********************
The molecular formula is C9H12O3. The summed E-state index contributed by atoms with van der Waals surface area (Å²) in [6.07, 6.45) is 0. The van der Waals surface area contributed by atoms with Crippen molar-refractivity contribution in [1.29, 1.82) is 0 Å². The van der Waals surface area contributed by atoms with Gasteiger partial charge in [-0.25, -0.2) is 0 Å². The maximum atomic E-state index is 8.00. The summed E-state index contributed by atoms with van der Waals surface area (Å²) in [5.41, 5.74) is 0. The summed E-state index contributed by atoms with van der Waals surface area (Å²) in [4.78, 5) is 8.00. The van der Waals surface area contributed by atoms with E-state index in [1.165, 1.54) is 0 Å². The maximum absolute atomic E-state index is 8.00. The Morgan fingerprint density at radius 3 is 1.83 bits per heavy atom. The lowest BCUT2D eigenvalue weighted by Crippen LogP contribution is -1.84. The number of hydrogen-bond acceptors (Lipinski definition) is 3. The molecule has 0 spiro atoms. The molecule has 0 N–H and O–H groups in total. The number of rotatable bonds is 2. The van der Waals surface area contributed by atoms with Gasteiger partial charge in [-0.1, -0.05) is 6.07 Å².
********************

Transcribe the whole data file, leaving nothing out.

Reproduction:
The molecular formula is C9H12O3. The summed E-state index contributed by atoms with van der Waals surface area (Å²) in [6.07, 6.45) is 0. The van der Waals surface area contributed by atoms with Crippen molar-refractivity contribution in [1.29, 1.82) is 0 Å². The van der Waals surface area contributed by atoms with Gasteiger partial charge in [-0.25, -0.2) is 0 Å². The maximum atomic E-state index is 8.00. The summed E-state index contributed by atoms with van der Waals surface area (Å²) in [5.41, 5.74) is 0. The summed E-state index contributed by atoms with van der Waals surface area (Å²) in [4.78, 5) is 8.00. The van der Waals surface area contributed by atoms with E-state index in [1.165, 1.54) is 0 Å². The maximum absolute atomic E-state index is 8.00. The Morgan fingerprint density at radius 3 is 1.83 bits per heavy atom. The lowest BCUT2D eigenvalue weighted by Crippen LogP contribution is -1.84. The number of hydrogen-bond acceptors (Lipinski definition) is 3. The molecule has 0 spiro atoms. The molecule has 0 N–H and O–H groups in total. The number of rotatable bonds is 2. The van der Waals surface area contributed by atoms with Gasteiger partial charge in [-0.1, -0.05) is 6.07 Å².